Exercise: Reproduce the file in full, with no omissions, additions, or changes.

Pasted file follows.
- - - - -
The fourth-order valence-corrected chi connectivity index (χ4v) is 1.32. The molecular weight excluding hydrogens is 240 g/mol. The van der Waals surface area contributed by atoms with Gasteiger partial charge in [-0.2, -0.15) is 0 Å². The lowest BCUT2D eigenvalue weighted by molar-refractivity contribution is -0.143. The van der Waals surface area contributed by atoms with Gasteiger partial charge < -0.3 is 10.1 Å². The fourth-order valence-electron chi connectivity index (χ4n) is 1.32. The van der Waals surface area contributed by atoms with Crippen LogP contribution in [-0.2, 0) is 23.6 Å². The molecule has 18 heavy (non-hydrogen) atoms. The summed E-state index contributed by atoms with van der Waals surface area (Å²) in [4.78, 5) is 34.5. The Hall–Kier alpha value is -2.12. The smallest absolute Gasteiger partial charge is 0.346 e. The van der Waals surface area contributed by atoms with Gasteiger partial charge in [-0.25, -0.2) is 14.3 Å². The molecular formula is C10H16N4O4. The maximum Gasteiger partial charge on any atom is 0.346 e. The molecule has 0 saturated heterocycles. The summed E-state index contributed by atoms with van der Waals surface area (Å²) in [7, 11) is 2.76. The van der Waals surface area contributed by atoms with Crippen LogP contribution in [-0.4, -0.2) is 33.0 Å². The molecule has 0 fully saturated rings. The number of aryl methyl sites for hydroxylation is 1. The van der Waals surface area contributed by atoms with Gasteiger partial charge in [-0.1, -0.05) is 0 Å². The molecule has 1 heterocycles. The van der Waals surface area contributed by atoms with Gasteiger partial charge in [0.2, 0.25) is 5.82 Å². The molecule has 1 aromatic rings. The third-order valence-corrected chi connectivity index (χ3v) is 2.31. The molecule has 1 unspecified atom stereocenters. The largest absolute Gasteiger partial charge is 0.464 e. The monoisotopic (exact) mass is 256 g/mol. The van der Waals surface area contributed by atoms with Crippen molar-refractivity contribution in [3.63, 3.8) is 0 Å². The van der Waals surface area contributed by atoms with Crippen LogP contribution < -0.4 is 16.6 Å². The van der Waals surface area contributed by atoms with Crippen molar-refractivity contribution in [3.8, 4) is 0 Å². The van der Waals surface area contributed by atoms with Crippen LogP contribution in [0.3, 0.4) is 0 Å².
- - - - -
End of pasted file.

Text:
The fourth-order valence-corrected chi connectivity index (χ4v) is 1.32. The molecular weight excluding hydrogens is 240 g/mol. The van der Waals surface area contributed by atoms with Gasteiger partial charge in [-0.2, -0.15) is 0 Å². The lowest BCUT2D eigenvalue weighted by molar-refractivity contribution is -0.143. The van der Waals surface area contributed by atoms with Gasteiger partial charge < -0.3 is 10.1 Å². The fourth-order valence-electron chi connectivity index (χ4n) is 1.32. The van der Waals surface area contributed by atoms with Crippen LogP contribution in [-0.2, 0) is 23.6 Å². The molecule has 18 heavy (non-hydrogen) atoms. The summed E-state index contributed by atoms with van der Waals surface area (Å²) in [4.78, 5) is 34.5. The Hall–Kier alpha value is -2.12. The smallest absolute Gasteiger partial charge is 0.346 e. The van der Waals surface area contributed by atoms with Gasteiger partial charge in [-0.25, -0.2) is 14.3 Å². The molecular formula is C10H16N4O4. The maximum Gasteiger partial charge on any atom is 0.346 e. The molecule has 0 saturated heterocycles. The summed E-state index contributed by atoms with van der Waals surface area (Å²) in [7, 11) is 2.76. The van der Waals surface area contributed by atoms with Crippen LogP contribution in [-0.4, -0.2) is 33.0 Å². The molecule has 0 fully saturated rings. The number of aryl methyl sites for hydroxylation is 1. The van der Waals surface area contributed by atoms with Gasteiger partial charge in [-0.1, -0.05) is 0 Å². The molecule has 1 heterocycles. The van der Waals surface area contributed by atoms with Gasteiger partial charge in [0.2, 0.25) is 5.82 Å². The molecule has 1 aromatic rings. The third-order valence-corrected chi connectivity index (χ3v) is 2.31. The molecule has 1 unspecified atom stereocenters. The largest absolute Gasteiger partial charge is 0.464 e. The monoisotopic (exact) mass is 256 g/mol. The van der Waals surface area contributed by atoms with Crippen molar-refractivity contribution in [3.63, 3.8) is 0 Å². The van der Waals surface area contributed by atoms with Crippen LogP contribution < -0.4 is 16.6 Å². The van der Waals surface area contributed by atoms with Crippen molar-refractivity contribution in [3.8, 4) is 0 Å². The van der Waals surface area contributed by atoms with Crippen LogP contribution in [0.3, 0.4) is 0 Å².